I wouldn't even know what to do with a phone I found other than turn it in. They all have id's and configurations licensed/assigned to a specific person. Phone calls are tracked/logged. You would have to have a dishonest phone company willing to assign a stolen phone over to your use and how many people have access to something like that?

  5. GoMay · 1170 days ago

    If you think about it would it really be theft if someone just left the phone there? That's no different from leaving finding a 20 dollar bill on the ground in a park are you going to run around like "OH UMM IS THIS YOURS " to random people NO you're going to go LUCKYYYYY found a 20

  6. Meanwhile, in another part of the world: http://arstechnica.com/tech-policy/2012/07/its-le...

    I find that somewhat ironic. Hopefully police in other places will try the bait phone test too; I'd like to see how much of the world still has respect for other people's property (my guess is: quite a lot of it).

  7. Wouldn't that be entrapment?

  8. Mark · 1170 days ago

    "Will stories about security working, and things not going wrong, be a theme for the rest of 2012?"

    You'll be out of a job if it is! ;-)

  9. Internaut · 1169 days ago

    There should be a similar 'sting-type ' setup to test the Police and their integrity and honesty. The only tool the public has are cell phones and YouTube :) and it is full of dishonest police without integrity. It's a two way street.

    But on the flip side, it is is good news - at least someone finding a cell and not turning it in isn't wasting the taxpayers money who foot the bill to put the finder through court and into jail. It was a waste of resources examining the public's honesty thgrough random testing.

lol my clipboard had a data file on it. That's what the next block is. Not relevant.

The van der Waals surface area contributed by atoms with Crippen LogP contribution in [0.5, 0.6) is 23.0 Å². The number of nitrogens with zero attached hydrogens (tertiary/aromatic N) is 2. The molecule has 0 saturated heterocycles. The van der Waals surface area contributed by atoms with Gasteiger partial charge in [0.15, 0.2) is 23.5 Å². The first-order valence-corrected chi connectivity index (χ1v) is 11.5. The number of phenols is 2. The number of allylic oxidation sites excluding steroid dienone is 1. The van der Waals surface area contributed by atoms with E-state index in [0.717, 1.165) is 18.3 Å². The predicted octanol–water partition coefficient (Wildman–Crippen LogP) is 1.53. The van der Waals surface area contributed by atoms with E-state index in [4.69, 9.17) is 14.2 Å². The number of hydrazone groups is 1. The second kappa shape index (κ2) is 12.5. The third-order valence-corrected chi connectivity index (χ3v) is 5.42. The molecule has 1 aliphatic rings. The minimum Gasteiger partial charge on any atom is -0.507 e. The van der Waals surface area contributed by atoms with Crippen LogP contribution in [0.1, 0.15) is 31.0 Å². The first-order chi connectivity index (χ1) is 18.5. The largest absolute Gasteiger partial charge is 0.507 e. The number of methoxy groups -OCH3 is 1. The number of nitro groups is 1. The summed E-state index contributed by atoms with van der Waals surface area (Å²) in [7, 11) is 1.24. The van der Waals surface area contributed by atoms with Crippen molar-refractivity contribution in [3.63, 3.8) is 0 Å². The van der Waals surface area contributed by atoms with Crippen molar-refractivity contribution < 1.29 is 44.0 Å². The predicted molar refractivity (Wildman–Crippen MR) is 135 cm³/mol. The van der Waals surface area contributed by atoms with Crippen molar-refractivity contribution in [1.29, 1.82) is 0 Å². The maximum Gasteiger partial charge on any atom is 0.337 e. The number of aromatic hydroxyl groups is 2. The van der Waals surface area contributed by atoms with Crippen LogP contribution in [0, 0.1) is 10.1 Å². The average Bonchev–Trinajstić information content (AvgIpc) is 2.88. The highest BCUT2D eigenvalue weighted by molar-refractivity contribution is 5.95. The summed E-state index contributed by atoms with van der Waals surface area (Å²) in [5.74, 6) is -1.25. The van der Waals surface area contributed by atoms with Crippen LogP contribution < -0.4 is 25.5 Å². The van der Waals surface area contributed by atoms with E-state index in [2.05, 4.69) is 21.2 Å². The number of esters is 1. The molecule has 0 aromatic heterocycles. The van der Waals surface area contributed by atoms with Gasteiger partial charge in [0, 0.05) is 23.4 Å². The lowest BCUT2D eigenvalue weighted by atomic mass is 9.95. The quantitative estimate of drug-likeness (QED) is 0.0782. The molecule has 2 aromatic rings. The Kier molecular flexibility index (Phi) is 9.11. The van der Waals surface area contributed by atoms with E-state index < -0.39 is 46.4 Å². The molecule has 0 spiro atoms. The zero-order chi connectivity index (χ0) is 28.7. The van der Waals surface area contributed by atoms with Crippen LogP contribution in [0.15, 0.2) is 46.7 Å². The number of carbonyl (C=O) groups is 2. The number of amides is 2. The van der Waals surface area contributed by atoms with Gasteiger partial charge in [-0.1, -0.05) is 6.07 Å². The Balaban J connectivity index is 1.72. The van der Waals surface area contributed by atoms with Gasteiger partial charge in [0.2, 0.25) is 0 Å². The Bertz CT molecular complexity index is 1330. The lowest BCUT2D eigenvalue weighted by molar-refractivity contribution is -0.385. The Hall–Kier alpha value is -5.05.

Be cheaper if there were a few signs around near exits "Got yer Cell?"

  10. 4caster · 1167 days ago

    Have Sussex police nothing better to do? Obviously there are too many of them.
    In answer to GoMay who would like to keep $20 that he found in a park, I would keep it if I had no idea whose it was, rather than go to a lot of trouble to find the owner of such a small sum. But if I'd seen someone resting in that spot only a few moments earlier, I would chase after him or her. If it were $100, or a phone, I would hand it in to a Lost Property office or the police. I would expect them to tell me if it had been claimed within a reasonable period, and would expect it to be mine if it had not been claimed.

  11. Shiny317@hotmail.com · 1158 days ago

    Hate to spoil the normal good honest nature of the average british public, but soon as I read the article I thought.. of course the phones weren't stolen, the real theives around stole good quality phones in the London riots..and TV's and trainers, and clothes..and..and...

    Maybe thats just the cynic in me :p

    Joe Public here tends to hand it in because..well someone may have lost it

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About the author

Graham Cluley runs his own award-winning computer security blog at https://grahamcluley.com, and is a veteran of the anti-virus industry having worked for a number of security companies since the early 1990s. Now an independent security analyst, he regularly makes media appearances and gives computer security presentations. Follow him on Twitter at @gcluley